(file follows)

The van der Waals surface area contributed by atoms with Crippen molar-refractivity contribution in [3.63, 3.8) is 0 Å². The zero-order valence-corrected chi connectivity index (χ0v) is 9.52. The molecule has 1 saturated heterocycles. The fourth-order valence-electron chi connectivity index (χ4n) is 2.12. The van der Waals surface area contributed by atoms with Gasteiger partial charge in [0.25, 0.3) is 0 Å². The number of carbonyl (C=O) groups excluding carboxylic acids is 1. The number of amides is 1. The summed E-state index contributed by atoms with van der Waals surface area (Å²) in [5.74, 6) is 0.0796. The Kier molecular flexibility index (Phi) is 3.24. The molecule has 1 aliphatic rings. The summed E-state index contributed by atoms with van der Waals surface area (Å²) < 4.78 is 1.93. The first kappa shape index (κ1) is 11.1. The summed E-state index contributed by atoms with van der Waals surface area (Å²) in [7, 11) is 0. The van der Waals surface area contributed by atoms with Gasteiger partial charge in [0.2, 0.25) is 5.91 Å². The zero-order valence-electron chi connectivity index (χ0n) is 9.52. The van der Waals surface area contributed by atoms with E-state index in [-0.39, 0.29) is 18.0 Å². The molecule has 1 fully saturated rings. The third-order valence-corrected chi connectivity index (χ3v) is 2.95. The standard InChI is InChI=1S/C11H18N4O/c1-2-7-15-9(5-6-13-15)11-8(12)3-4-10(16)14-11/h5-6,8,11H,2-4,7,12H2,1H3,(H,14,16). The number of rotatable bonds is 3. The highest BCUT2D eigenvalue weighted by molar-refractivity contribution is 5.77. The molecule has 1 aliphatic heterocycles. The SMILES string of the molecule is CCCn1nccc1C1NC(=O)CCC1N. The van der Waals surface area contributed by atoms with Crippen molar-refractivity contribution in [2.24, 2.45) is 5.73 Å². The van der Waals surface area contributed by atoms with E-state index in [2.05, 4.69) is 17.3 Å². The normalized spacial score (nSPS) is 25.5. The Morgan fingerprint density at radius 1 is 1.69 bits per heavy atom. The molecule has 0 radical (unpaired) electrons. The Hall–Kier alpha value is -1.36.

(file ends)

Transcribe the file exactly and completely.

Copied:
The van der Waals surface area contributed by atoms with Crippen molar-refractivity contribution in [3.63, 3.8) is 0 Å². The zero-order valence-corrected chi connectivity index (χ0v) is 9.52. The molecule has 1 saturated heterocycles. The fourth-order valence-electron chi connectivity index (χ4n) is 2.12. The van der Waals surface area contributed by atoms with Gasteiger partial charge in [0.25, 0.3) is 0 Å². The number of carbonyl (C=O) groups excluding carboxylic acids is 1. The number of amides is 1. The summed E-state index contributed by atoms with van der Waals surface area (Å²) in [5.74, 6) is 0.0796. The Kier molecular flexibility index (Phi) is 3.24. The molecule has 1 aliphatic rings. The summed E-state index contributed by atoms with van der Waals surface area (Å²) < 4.78 is 1.93. The first kappa shape index (κ1) is 11.1. The summed E-state index contributed by atoms with van der Waals surface area (Å²) in [7, 11) is 0. The van der Waals surface area contributed by atoms with Gasteiger partial charge in [0.2, 0.25) is 5.91 Å². The zero-order valence-electron chi connectivity index (χ0n) is 9.52. The van der Waals surface area contributed by atoms with E-state index in [-0.39, 0.29) is 18.0 Å². The molecule has 1 fully saturated rings. The third-order valence-corrected chi connectivity index (χ3v) is 2.95. The standard InChI is InChI=1S/C11H18N4O/c1-2-7-15-9(5-6-13-15)11-8(12)3-4-10(16)14-11/h5-6,8,11H,2-4,7,12H2,1H3,(H,14,16). The number of rotatable bonds is 3. The highest BCUT2D eigenvalue weighted by molar-refractivity contribution is 5.77. The molecule has 1 aliphatic heterocycles. The SMILES string of the molecule is CCCn1nccc1C1NC(=O)CCC1N. The van der Waals surface area contributed by atoms with Crippen molar-refractivity contribution in [2.24, 2.45) is 5.73 Å². The van der Waals surface area contributed by atoms with E-state index in [2.05, 4.69) is 17.3 Å². The normalized spacial score (nSPS) is 25.5. The Morgan fingerprint density at radius 1 is 1.69 bits per heavy atom. The molecule has 0 radical (unpaired) electrons. The Hall–Kier alpha value is -1.36.